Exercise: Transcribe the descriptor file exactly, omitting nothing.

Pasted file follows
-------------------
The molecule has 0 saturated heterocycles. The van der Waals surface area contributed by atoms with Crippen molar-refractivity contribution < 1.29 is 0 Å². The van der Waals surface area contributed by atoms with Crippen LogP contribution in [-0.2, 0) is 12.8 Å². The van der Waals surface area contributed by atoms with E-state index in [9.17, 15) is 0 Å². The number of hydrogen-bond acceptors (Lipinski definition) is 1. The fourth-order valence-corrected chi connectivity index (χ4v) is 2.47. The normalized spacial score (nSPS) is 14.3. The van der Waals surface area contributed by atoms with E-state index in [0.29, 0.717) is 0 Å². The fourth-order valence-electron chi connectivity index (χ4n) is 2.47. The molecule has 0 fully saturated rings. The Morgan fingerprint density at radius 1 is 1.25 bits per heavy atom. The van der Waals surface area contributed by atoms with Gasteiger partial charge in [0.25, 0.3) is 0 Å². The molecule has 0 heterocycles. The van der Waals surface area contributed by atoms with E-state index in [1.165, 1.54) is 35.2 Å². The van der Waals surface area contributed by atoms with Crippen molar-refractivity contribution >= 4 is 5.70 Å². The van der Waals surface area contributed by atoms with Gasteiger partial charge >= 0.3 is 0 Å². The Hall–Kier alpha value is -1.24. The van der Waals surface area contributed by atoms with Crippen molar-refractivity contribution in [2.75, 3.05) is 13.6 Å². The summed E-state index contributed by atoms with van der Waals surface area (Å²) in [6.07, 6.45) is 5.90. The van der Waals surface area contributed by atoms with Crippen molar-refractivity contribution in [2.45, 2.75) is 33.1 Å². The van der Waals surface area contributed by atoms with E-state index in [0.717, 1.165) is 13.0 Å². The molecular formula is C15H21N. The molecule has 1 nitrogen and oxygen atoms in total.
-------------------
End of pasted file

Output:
The molecule has 0 saturated heterocycles. The van der Waals surface area contributed by atoms with Crippen molar-refractivity contribution < 1.29 is 0 Å². The van der Waals surface area contributed by atoms with Crippen LogP contribution in [-0.2, 0) is 12.8 Å². The van der Waals surface area contributed by atoms with E-state index in [9.17, 15) is 0 Å². The number of hydrogen-bond acceptors (Lipinski definition) is 1. The fourth-order valence-corrected chi connectivity index (χ4v) is 2.47. The normalized spacial score (nSPS) is 14.3. The van der Waals surface area contributed by atoms with E-state index in [0.29, 0.717) is 0 Å². The fourth-order valence-electron chi connectivity index (χ4n) is 2.47. The molecule has 0 fully saturated rings. The Morgan fingerprint density at radius 1 is 1.25 bits per heavy atom. The van der Waals surface area contributed by atoms with Gasteiger partial charge in [0.25, 0.3) is 0 Å². The molecule has 0 heterocycles. The van der Waals surface area contributed by atoms with E-state index in [1.165, 1.54) is 35.2 Å². The van der Waals surface area contributed by atoms with Crippen molar-refractivity contribution >= 4 is 5.70 Å². The van der Waals surface area contributed by atoms with Gasteiger partial charge >= 0.3 is 0 Å². The Hall–Kier alpha value is -1.24. The van der Waals surface area contributed by atoms with Crippen molar-refractivity contribution in [2.75, 3.05) is 13.6 Å². The summed E-state index contributed by atoms with van der Waals surface area (Å²) in [6.07, 6.45) is 5.90. The van der Waals surface area contributed by atoms with Crippen molar-refractivity contribution in [2.45, 2.75) is 33.1 Å². The van der Waals surface area contributed by atoms with E-state index in [0.717, 1.165) is 13.0 Å². The molecular formula is C15H21N. The molecule has 1 nitrogen and oxygen atoms in total.